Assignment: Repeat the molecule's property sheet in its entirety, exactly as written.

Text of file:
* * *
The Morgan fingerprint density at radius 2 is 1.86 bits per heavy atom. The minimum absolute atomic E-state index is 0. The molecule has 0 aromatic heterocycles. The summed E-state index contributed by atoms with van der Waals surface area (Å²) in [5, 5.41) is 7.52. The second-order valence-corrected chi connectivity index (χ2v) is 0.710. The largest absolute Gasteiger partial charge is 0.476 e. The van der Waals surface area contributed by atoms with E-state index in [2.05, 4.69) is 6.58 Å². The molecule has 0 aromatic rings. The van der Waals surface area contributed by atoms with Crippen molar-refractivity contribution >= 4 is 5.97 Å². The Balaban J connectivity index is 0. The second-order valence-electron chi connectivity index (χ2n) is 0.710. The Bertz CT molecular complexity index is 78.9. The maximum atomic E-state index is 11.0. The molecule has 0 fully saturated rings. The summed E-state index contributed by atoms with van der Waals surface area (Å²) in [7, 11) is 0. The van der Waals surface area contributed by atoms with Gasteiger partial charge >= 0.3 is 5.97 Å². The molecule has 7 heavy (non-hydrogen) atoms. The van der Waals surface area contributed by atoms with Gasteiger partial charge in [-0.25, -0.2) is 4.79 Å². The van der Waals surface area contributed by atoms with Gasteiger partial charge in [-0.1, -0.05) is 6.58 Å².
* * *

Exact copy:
The Morgan fingerprint density at radius 2 is 1.86 bits per heavy atom. The minimum absolute atomic E-state index is 0. The molecule has 0 aromatic heterocycles. The summed E-state index contributed by atoms with van der Waals surface area (Å²) in [5, 5.41) is 7.52. The second-order valence-corrected chi connectivity index (χ2v) is 0.710. The largest absolute Gasteiger partial charge is 0.476 e. The van der Waals surface area contributed by atoms with E-state index in [2.05, 4.69) is 6.58 Å². The molecule has 0 aromatic rings. The van der Waals surface area contributed by atoms with Crippen molar-refractivity contribution >= 4 is 5.97 Å². The Balaban J connectivity index is 0. The second-order valence-electron chi connectivity index (χ2n) is 0.710. The Bertz CT molecular complexity index is 78.9. The maximum atomic E-state index is 11.0. The molecule has 0 fully saturated rings. The summed E-state index contributed by atoms with van der Waals surface area (Å²) in [7, 11) is 0. The van der Waals surface area contributed by atoms with Gasteiger partial charge >= 0.3 is 5.97 Å². The molecule has 7 heavy (non-hydrogen) atoms. The van der Waals surface area contributed by atoms with Gasteiger partial charge in [-0.25, -0.2) is 4.79 Å². The van der Waals surface area contributed by atoms with Gasteiger partial charge in [-0.1, -0.05) is 6.58 Å².